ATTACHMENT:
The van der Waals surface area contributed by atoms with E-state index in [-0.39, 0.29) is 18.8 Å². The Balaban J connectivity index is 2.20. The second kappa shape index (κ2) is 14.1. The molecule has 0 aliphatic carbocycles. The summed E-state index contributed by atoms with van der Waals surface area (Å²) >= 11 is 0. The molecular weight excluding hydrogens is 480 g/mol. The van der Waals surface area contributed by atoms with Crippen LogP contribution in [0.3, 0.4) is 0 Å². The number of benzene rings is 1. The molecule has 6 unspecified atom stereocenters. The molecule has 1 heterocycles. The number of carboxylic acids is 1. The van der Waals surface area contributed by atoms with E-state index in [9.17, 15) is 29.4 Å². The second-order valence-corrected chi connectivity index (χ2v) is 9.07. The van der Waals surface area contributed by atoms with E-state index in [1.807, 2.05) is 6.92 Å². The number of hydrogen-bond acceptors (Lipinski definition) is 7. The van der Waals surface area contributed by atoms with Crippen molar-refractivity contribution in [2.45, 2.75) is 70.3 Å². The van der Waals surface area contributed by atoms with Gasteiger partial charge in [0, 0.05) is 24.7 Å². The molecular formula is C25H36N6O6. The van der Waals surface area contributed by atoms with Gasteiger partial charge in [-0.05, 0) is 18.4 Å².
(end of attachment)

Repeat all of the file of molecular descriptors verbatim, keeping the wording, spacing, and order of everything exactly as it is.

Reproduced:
The van der Waals surface area contributed by atoms with E-state index in [-0.39, 0.29) is 18.8 Å². The Balaban J connectivity index is 2.20. The second kappa shape index (κ2) is 14.1. The molecule has 0 aliphatic carbocycles. The summed E-state index contributed by atoms with van der Waals surface area (Å²) >= 11 is 0. The molecular weight excluding hydrogens is 480 g/mol. The van der Waals surface area contributed by atoms with Crippen LogP contribution in [0.3, 0.4) is 0 Å². The number of benzene rings is 1. The molecule has 6 unspecified atom stereocenters. The molecule has 1 heterocycles. The number of carboxylic acids is 1. The van der Waals surface area contributed by atoms with E-state index in [9.17, 15) is 29.4 Å². The second-order valence-corrected chi connectivity index (χ2v) is 9.07. The van der Waals surface area contributed by atoms with E-state index in [1.807, 2.05) is 6.92 Å². The number of hydrogen-bond acceptors (Lipinski definition) is 7. The van der Waals surface area contributed by atoms with Crippen molar-refractivity contribution in [2.45, 2.75) is 70.3 Å². The van der Waals surface area contributed by atoms with Gasteiger partial charge in [0, 0.05) is 24.7 Å². The molecular formula is C25H36N6O6. The van der Waals surface area contributed by atoms with Gasteiger partial charge in [-0.05, 0) is 18.4 Å².